• What in the World? - Conan is shown an extremely zoomed in portion of a picture. He throws out a wild guess as to what he is looking at, at which point the picture zooms out. Then Conan tries again, although it's not yet evident what the picture is of. It zooms out again, and the picture is now recognizable and fairly mundane, for instance a celebrity or other normal situation. The final time it zooms out, something has been added or changed in the picture to produce comedy. The opening audio cue for this bit is an annoying sounding man saying "What in the world?" which Conan often asks to have repeated.

Annual sketches

  • Central Time Zone New Year Countdown - Aired each New Year's Eve, Late Night is the only show to do a countdown to midnight for the Central Time Zone of the USA. Each year the Late Night staff creates a skit when the New Year starts. In 2003, the skit was announcer Joel Godard lying down on a table while an Asian man wearing a Speedo lands on top of him at the stroke of midnight. The 2005 celebration had O'Brien joined by a group of costumed characters to represent various midwestern locales including Abraham Lincoln (Springfield, Illinois), a Green Bay Packers 'cheesehead' fan, Dorothy from the Wizard of Oz (Kansas), and Prince (Minneapolis). Because the next two New Years Eve holidays fall on weekends, O'Brien will be unable to do this special show again until December 31, 2007. The sketch's premise fails in at least one market, where other programming is aired between The Tonight Show and Late Night.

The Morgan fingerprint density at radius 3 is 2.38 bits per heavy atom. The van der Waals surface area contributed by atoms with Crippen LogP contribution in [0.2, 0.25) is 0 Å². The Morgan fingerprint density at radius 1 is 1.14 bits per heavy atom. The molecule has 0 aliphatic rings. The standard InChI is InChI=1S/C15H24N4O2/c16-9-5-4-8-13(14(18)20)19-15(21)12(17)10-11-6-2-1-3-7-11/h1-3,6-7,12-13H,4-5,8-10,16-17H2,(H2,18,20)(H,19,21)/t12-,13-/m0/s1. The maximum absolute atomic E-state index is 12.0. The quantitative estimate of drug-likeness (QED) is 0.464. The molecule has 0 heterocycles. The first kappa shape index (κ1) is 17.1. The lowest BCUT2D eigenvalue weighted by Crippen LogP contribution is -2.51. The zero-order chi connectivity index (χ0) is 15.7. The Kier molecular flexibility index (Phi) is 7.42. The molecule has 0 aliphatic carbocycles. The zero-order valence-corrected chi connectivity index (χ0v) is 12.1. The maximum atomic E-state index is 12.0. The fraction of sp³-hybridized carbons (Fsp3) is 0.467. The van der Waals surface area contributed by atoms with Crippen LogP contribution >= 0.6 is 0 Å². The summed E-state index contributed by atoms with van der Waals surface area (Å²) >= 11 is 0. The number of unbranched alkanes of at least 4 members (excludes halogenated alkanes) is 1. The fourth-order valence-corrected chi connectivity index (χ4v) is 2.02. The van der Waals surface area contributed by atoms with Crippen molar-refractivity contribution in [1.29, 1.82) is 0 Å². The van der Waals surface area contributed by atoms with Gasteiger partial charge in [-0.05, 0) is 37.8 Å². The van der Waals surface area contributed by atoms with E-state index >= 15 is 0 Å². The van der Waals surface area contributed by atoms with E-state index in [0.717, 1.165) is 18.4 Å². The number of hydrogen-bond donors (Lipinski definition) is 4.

• Abe Vigoda, an actor who sometimes appears on the show and acts senile
  • Adrian Foster ("but my friends call me Raisin"), a hippie folk singer playing an autoharp (Brian McCann)
  • Artie Candle, the singing ghost from the late 1930's (Brian Stack)
  • Cactus Chef playing 'We Didn't Start The Fire' on a flute